Which left P. holding a rope with a fork tied to it, on the roof, and no idea where the actual dryer vent was. I turned on the dryer and we looked for some sign. He walked around the roof and inspected all the various vent-like items. I walked around the house and looked at all the walls. Nothing. We were beginning to understand why the dryer was so irritated with us and did all the beeping before.

We went to Home Depot and got some more dryer hose and vented it out the laundry room window to see if the lack of ventilation really was the problem. Sure enough, no more beeping! Of course, now we had a dryer hose hanging out our window. P.’s parents showed up right about then and suggested that we cut a hole in the wall and make our own vent. That just seemed like a lot more work than the rope and the fork thing.

Then we got distracted by crawling around under the house. Or, actually P. did. See above, re: huge spiders on my lack of enthusiasm about that activity. He went under there to check out the floor support beams or something or other, since he found some discussion forum where all these tile guys hang out talking about tiling and so obviously he has to check the support beams to see if ours are as big as theirs or something about weight to support travertine or… I’m not really sure exactly except that it will probably involve me in the crawl space somehow.

And while he was down there, he found the dryer vent. The hose apparently goes all the way under the house to other side and is supposed to vent out the side of the wall under the deck. Only the hose part doesn’t actually make it all the way to the wall. It’s just kind of laying on the ground. In the crawl space. Under the house. We don’t know a lot about dryers, but we’re pretty sure this isn’t right.

So, the point is, we are responsible homeowners after all, able to troubleshoot our issues and find the root cause. Of course, we have no idea what to do about the situation now and P.’s parents have gone home so we won’t be getting any more helpful diagrams with ropes and forks. In the meantime, the dryer hose out the window works remarkably well.

Maybe we should write a do-it-yourself home repairs book or host our own show on DIY.

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Buying a house is a lot like falling in love. Everyone is looking for something different. Sure, there’s the quarterback of the football team, class president, volunteers at the animal shelter, great kisser. And most everyone agrees that guy’s a catch, but even then, some of us, while admiring his beauty and wit, might wish he watched more Star Trek or something.

(An aside: P. thinks I’m this big Star Trek geek, on par with people who dress up and go to conventions. This is because he has apparently never seen an episode of Star Trek, so when, for instance, a kid on South Park wearing a red shirt with a little upside-down V insignia announces that he’s going to leave the safe bus and go out into the unknown wilderness where the monster is, and I say, “he’s the red shirt! he’s going to die!”, and then P. looks at me and says “what the hell is a red shirt” and I say “Star Trek, duh,” he assumes this means I know every obscure and insignificant fact about the show and this makes me a total nerd, when really, I’m the normal person who gets the standard pop culture references that anyone not living in a cave for thirty years would know and he’s the nerdy one. The nerdy cave boy. And anyway, I only have seen all the original Star Trek episodes as many times as I have because my parents watched that show anytime it was on, despite the fact that there were what, 10? 12? episodes of the original series. And yet, they kept on watching, every single time. And my parents controlled our one small black-and-white TV. If we wanted to watch TV, we watched what they wanted. And, the little South Park boy did die obviously, so I got the enjoy the joke and P. just looked like a nerdy cave boy.)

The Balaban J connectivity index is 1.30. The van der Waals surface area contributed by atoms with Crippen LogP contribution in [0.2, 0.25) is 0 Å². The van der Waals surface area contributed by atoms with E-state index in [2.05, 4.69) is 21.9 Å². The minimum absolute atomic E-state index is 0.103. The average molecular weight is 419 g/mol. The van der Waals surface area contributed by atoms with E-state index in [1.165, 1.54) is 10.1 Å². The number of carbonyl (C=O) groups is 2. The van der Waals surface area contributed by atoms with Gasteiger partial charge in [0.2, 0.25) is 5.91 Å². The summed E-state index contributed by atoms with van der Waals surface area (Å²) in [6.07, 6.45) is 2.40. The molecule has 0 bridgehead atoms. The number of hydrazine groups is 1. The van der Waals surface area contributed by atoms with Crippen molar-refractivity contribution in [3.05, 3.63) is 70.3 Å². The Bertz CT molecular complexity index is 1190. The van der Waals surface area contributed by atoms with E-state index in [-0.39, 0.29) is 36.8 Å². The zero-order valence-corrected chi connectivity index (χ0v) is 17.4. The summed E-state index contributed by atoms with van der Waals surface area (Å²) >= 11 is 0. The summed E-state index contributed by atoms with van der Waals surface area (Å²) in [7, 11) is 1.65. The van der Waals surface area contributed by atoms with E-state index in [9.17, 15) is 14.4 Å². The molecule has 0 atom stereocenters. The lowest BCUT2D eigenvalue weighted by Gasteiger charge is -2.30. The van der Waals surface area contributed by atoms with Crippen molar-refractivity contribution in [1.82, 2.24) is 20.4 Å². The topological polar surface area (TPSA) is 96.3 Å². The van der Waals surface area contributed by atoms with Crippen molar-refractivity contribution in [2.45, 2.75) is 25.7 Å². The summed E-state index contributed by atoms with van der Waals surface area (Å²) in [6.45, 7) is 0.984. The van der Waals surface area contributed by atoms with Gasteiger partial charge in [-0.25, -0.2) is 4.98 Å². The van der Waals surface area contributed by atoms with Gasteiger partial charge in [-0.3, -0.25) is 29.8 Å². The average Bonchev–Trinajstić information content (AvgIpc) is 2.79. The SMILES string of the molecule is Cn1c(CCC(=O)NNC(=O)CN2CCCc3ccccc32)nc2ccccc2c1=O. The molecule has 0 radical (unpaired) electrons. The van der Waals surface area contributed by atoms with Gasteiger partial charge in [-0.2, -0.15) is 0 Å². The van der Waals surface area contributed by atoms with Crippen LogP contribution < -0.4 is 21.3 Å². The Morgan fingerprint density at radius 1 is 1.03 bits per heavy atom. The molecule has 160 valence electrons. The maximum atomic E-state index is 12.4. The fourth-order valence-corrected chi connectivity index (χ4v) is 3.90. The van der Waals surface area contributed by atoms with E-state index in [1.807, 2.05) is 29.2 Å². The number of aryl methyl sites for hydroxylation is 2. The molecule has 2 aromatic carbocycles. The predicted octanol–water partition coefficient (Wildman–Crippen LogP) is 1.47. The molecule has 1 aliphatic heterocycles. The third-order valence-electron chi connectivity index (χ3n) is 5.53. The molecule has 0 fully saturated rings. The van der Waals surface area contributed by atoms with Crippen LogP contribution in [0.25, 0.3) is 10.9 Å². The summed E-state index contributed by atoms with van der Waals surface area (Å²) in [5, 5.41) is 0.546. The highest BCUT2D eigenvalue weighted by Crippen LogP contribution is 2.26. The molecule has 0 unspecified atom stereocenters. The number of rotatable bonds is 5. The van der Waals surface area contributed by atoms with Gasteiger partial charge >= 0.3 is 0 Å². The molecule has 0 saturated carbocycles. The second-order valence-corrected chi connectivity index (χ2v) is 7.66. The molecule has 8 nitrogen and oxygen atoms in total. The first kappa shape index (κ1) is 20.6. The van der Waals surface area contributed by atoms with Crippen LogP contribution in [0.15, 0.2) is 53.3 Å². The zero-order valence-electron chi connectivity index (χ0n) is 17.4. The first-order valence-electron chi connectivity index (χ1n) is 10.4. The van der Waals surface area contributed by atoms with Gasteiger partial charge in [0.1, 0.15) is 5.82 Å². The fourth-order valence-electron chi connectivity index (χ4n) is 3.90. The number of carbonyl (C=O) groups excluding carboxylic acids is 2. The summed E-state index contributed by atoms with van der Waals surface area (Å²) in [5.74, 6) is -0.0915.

So, we all are attracted to different things – like maybe not everyone wants a geeky boyfriend whose wardrobe consists entirely of t-shirts he got free from software vendors and who can wax poetic about recursive programming techniques, although I don’t see why not.

So, there’s the initial attraction, and then, there’s the loss. When you think you’ve found the one, and it gets away, your heart breaks, just a little. Is there something better out there for you? Have you lost the love of your life? Will you ever find another one that fits you just right?

And so it went with our house hunt. Our real estate agent seemed bewildered by us. But this house has a huge bathroom with a soaking tub! This one has a hot tub on the deck! You should get this house! But, none of those houses were what we were looking for. We didn’t feel that spark, that chemistry, that feeling that this is the one. The thing is, we did feel it, way back before we were ready to buy a house, and of course, it was snatched away. And we were sad. We would stalk that house, drive by it really slowly, hoping the sold sign would come off. We’d drive through the neighborhood, waiting for our dream houses’s hot sister to go on the market. It didn’t.

But then, we found another house. It was sexy in an entirely different way. It felt like home. We know, like any relationship, that it’ll take a bit of work to maintain it, but we’re willing to do that for this house — we want to do that for this house. We know that it’s not perfect, but who is really?

There is at least one difference between houses and relationships. Part of what we see in this house is its potential. We know we can change it, mold it, make it ours. Relationships really don’t work that way. I’ve tried it with P. “I like everything about you, except that I think you should change just a little and do my laundry. Also, the ironing. And I’ll change by sipping a cool drink while I watch you iron.”

He laughed at me.

And I wouldn’t want to change that for anything. Good thing since my ability to change him would be like trying to take out the brick floor in this house and replacing it with granite or something. Oh wait. That’s something we’re actually going to do…